Mega-Mosquito the Size of a Quarter to Hit Florida

| by
article imagearticle image

Mosquitoes the size of quarters are expected to take over areas of Florida this summer “in large numbers” after scientists discovered many eggs are set to hatch in the next few months.

This breed of the normal mosquito, referred to as “mega-mosquito,” is up to 20 times larger than the common Asian tiger ones. They are also described as “notoriously aggressive.”

Researchers think they formed after having the perfect breeding ground from last year’s tropical storms.

“Because of the events last year, and the eggs laid, we can expect large numbers of these mosquitoes again,” Entomologist Phil Kaufman said. “It is quite capable of biting through my shirt.”

He said they suggest people cover their bodies with long shirts and pants, but even doing that might not repel them.

“Just doing that may not be enough for this type of mosquito; you’re going to have to use one of the insect repellants to dissuade them from landing. The bite really hurts, I can attest to that,” he said.

Officially named Psorophora ciliata, or Gallinippers, they have half inch long bodies and similar patterns to those of the Asian Tiger Mosquito.

Even some common repellants can’t prevent them from biting as they are so large.

Hurricanes from last year brought hundreds of them to the Central and South Florida area, where they laid dormant eggs in the soil near ponds and streams.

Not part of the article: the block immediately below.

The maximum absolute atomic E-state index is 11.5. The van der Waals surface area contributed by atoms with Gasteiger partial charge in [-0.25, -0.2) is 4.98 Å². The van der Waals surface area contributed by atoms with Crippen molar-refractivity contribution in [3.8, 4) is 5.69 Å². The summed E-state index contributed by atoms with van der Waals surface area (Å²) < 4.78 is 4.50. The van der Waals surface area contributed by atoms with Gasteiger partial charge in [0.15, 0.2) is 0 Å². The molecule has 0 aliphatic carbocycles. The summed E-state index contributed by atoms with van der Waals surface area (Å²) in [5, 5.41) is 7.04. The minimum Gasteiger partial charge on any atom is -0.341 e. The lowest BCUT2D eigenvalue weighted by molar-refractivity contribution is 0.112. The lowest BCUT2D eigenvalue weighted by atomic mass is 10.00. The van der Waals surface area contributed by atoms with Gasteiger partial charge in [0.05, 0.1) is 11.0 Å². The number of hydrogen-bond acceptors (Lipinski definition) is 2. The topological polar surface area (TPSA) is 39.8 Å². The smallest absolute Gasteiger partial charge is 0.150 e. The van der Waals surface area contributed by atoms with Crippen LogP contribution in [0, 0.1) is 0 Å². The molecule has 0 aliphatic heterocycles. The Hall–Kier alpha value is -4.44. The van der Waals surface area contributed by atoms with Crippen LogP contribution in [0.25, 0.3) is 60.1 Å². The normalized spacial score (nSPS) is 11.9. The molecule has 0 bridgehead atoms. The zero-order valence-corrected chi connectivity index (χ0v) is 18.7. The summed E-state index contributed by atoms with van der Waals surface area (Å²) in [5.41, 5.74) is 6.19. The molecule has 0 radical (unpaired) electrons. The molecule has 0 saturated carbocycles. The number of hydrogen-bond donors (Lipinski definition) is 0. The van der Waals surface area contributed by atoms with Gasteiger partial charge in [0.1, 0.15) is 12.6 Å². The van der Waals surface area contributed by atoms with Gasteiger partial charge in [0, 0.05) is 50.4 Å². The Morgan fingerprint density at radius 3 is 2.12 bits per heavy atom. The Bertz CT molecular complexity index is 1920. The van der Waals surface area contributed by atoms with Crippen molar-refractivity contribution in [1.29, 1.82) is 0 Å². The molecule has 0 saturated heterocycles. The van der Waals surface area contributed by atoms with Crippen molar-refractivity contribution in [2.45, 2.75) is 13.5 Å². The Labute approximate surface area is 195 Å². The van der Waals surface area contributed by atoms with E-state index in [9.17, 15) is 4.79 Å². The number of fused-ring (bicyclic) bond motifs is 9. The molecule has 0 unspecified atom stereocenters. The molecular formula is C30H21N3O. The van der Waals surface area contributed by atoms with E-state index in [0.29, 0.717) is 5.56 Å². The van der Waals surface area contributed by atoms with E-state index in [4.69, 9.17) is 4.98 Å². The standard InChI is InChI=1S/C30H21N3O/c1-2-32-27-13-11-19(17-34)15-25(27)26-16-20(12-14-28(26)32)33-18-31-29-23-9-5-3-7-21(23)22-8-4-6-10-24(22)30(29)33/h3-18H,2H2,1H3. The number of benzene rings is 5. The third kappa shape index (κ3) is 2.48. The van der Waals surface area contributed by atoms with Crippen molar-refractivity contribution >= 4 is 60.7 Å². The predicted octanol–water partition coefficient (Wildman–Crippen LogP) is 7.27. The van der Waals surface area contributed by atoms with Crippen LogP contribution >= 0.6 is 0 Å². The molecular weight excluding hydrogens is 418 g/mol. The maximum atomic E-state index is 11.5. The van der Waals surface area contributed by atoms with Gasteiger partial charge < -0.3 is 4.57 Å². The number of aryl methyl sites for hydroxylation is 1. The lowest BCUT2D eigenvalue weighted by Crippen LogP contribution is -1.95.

Scientists believe heavy rainfall this spring will cause the eggs to hatch.

The only good thing about this type of mosquito, which is native to the eastern half of North America, is that they do not carry dangerous diseases like the smaller ones do.

They’re also only found near floodwater and are less common in urban areas.

“Down near Paynes Prairie, you are more likely to have more numbers than Main Street Gainesville,” Kaufman said.

Just like the tiny mosquitoes, female Mega-Mosquitoes are the only ones that bite, as the male ones feed on flower nectar.

They are most active at dusk and dawn.

“When you read the historical accounts of the first European settlers in the Southeast and they talked about gigantic mosquitoes, this was the one they were talking about,” Kaufman said.